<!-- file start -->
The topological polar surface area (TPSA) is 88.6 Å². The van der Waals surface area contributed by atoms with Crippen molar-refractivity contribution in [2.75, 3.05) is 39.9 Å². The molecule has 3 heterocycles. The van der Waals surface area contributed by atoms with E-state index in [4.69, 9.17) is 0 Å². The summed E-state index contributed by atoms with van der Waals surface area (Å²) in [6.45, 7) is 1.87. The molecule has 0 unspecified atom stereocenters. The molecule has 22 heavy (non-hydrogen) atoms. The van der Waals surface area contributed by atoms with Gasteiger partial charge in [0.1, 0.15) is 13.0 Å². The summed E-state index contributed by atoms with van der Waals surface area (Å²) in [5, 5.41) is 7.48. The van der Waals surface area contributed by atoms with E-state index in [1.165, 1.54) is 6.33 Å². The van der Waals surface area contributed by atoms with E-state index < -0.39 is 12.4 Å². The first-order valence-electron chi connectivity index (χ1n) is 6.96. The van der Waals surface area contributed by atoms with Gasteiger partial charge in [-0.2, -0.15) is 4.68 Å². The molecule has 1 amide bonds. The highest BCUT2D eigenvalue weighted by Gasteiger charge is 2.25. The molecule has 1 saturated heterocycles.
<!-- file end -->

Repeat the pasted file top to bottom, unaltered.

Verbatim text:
The topological polar surface area (TPSA) is 88.6 Å². The van der Waals surface area contributed by atoms with Crippen molar-refractivity contribution in [2.75, 3.05) is 39.9 Å². The molecule has 3 heterocycles. The van der Waals surface area contributed by atoms with E-state index in [4.69, 9.17) is 0 Å². The summed E-state index contributed by atoms with van der Waals surface area (Å²) in [6.45, 7) is 1.87. The molecule has 0 unspecified atom stereocenters. The molecule has 22 heavy (non-hydrogen) atoms. The van der Waals surface area contributed by atoms with Gasteiger partial charge in [0.1, 0.15) is 13.0 Å². The summed E-state index contributed by atoms with van der Waals surface area (Å²) in [5, 5.41) is 7.48. The van der Waals surface area contributed by atoms with E-state index in [1.165, 1.54) is 6.33 Å². The van der Waals surface area contributed by atoms with E-state index < -0.39 is 12.4 Å². The first-order valence-electron chi connectivity index (χ1n) is 6.96. The van der Waals surface area contributed by atoms with Gasteiger partial charge in [-0.2, -0.15) is 4.68 Å². The molecule has 1 amide bonds. The highest BCUT2D eigenvalue weighted by Gasteiger charge is 2.25. The molecule has 1 saturated heterocycles.